The Shoes Reversed: Fugitive brings an end to the gunfight

Wilson's Tales is a record of our region's history, legends and people, first serialised in the Berwick Advertiser in the 1830s and reprinted for over a century. The Wilson's Tales Project is re-telling them for a modern audience.

Friday, 25th January 2019, 3:27 pm
The Shoes Reversed. Illustration by Sheila Vickers.

PREVIOUSLY: Sir James Johnstone is hunting down suspected Covenanter Gilbert Watson, who he suspects is hiding in the home of Elliot, Laird of Whithaugh.

Johnstone had left the Laird’s brother, poor, confused Archie, tied to a tree. Having freed himself, he arrived to witness Johnstone’s assault on the house.

Archie rushed at the assailants wielding a pitchfork he’d found. He lodged it in the flanks of a trooper’s horse, then stood in a daze, unsure what to do. The soldier pulled out his pistol and shot the lad through the head. Archie died in an instant.

This moved old Whithaugh onto the offensive, discharging a fowling-piece at the captain of the band. The ball grazed Johnston’s bridle hand, drawing blood and a brutal response.

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He ordered the stackyard and outhouses to be set ablaze, threatening that if the traitor were not given up, the house would be next. The tied cattle were roaring at the stake, while hens ran screeching from the flaming stackyard.

Whithaugh burst from the house, surrounded by his resolute supporters armed with guns, knives and pitchforks.

Gilbert sprang out of hiding in the haystack. Throwing himself between the combatants, he called for an armistice and offered to surrender. The beautiful Helen Elliot also rushed between them, falling to her knees, praying that her father might be spared.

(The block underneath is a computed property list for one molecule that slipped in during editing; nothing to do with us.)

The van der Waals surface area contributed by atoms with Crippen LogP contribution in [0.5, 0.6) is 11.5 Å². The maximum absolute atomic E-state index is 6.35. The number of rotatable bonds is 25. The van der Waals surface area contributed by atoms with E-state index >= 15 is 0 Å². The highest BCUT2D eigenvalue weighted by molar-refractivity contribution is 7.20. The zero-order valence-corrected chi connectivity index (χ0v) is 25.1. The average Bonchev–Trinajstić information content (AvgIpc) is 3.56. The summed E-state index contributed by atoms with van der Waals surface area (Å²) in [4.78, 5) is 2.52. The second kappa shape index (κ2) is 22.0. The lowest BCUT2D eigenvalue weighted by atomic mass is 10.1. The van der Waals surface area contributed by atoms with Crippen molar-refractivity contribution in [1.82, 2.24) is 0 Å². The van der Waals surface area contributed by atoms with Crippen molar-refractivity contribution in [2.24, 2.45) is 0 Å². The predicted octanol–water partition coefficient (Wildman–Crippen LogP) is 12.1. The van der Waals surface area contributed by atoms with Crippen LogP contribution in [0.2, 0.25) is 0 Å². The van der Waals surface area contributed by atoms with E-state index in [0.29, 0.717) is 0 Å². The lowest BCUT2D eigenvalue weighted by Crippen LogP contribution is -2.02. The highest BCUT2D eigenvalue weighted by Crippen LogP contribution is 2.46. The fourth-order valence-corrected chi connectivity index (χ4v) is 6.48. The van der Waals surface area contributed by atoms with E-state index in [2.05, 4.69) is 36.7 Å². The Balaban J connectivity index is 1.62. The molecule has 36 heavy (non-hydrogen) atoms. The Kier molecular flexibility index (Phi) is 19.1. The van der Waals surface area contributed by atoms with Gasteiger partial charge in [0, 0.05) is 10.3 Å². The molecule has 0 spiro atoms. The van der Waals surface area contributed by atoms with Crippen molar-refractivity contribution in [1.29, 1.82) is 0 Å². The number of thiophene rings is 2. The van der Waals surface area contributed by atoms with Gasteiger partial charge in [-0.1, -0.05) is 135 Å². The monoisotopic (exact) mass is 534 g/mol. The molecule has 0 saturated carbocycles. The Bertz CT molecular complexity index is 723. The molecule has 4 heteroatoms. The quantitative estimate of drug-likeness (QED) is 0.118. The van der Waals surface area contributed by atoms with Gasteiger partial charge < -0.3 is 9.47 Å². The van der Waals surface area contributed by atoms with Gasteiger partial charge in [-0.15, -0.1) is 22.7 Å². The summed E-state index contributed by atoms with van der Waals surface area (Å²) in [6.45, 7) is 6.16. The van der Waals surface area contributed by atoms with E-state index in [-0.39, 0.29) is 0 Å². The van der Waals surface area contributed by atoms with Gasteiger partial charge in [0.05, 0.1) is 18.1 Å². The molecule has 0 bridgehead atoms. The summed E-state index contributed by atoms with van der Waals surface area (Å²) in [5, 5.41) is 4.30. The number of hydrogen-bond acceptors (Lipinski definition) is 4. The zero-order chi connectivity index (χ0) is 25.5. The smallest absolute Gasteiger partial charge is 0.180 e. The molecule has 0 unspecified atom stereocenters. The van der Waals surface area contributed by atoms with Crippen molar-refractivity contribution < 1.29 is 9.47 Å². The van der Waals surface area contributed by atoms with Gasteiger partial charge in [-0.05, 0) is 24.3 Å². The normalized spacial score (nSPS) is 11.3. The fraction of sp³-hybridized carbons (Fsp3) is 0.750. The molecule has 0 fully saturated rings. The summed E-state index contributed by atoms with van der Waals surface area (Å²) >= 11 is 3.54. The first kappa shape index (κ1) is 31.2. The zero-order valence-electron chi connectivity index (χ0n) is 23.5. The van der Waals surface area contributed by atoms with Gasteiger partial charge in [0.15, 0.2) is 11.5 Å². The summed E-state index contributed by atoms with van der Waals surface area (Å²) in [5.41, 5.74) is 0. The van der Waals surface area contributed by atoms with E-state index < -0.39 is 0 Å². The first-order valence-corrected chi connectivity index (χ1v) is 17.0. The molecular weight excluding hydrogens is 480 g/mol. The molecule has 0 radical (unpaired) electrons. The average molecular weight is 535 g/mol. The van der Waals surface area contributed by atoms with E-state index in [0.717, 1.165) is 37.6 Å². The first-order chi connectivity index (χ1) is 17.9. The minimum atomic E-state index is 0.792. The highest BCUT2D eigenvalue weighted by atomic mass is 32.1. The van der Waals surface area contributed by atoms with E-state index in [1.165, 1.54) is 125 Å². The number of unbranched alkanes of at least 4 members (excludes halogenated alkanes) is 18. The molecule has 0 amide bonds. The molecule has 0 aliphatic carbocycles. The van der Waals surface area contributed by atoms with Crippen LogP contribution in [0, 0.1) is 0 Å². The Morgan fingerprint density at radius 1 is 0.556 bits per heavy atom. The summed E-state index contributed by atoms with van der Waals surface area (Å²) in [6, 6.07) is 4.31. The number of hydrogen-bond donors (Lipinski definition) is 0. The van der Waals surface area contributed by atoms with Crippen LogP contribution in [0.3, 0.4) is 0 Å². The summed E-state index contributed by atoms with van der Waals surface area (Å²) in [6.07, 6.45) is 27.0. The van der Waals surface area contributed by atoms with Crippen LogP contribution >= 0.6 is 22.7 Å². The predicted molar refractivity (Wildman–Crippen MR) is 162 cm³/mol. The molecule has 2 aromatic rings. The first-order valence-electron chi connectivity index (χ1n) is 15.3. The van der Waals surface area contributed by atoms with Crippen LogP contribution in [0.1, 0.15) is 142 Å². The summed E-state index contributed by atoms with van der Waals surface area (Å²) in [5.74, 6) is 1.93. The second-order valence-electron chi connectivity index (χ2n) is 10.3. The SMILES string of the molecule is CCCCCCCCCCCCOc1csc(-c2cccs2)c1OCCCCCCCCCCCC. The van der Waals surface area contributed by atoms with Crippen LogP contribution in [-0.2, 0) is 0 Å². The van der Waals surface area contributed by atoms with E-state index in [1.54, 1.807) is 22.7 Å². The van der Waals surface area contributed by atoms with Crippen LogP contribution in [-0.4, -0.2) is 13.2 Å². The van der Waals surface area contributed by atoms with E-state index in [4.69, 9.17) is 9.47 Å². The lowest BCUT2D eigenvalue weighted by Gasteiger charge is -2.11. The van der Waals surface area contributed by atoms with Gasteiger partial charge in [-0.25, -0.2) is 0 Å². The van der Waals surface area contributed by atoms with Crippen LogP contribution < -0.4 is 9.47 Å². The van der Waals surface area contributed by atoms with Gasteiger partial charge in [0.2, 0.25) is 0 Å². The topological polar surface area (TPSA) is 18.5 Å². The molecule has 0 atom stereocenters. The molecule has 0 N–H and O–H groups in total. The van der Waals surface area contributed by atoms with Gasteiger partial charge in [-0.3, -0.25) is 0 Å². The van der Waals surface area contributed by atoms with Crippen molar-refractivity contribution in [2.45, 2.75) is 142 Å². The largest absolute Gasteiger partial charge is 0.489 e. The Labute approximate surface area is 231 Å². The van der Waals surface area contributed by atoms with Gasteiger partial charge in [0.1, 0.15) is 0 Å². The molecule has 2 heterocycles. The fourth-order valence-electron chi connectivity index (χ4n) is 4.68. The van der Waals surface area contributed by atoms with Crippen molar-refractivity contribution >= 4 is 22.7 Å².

This altered matters considerably. Johnstone ordered a retreat and Gilbert was hoisted onto a dragoon’s saddle. Johnstone bestowed some extravagant, but unwelcome praises on fair Helen, and the hunting party took their leave.

About half a mile from Castleton, they paused at a pub and sent for the curate. A bandy-legged man with a sinister squint, he had been imported from Aberdeen. He was one of Johnstone’s most trusted informers, and his church was deserted, apart from a few farmers who attended occasionally to avoid suspicion.

The curate brought rumours of a Covenanters’ gathering at Deadwater, a large peat bog on the Border. The opportunity was irresistible and Johnstone’s troop made haste.

They left Gilbert locked in a small, thatched byre, guarded by a dragoon. His friends tried to divert the soldier, but without success.

As the night began to darken, snow whitened the ground. Gilbert prepared to rest alongside a cow and her calf: he said his prayers, sang the 121st Psalm, and heard a voice whispering from above.

NEXT WEEK: A cunning plan!

Retold by Andrea Williams, adapted by Joe Lang and illustrated by Sheila Vickers. Read the full story in Volume 5 of the Wilson’s Tales Revival Edition, £8.50, from Berwick booksellers or at www.wilsonstales.co.uk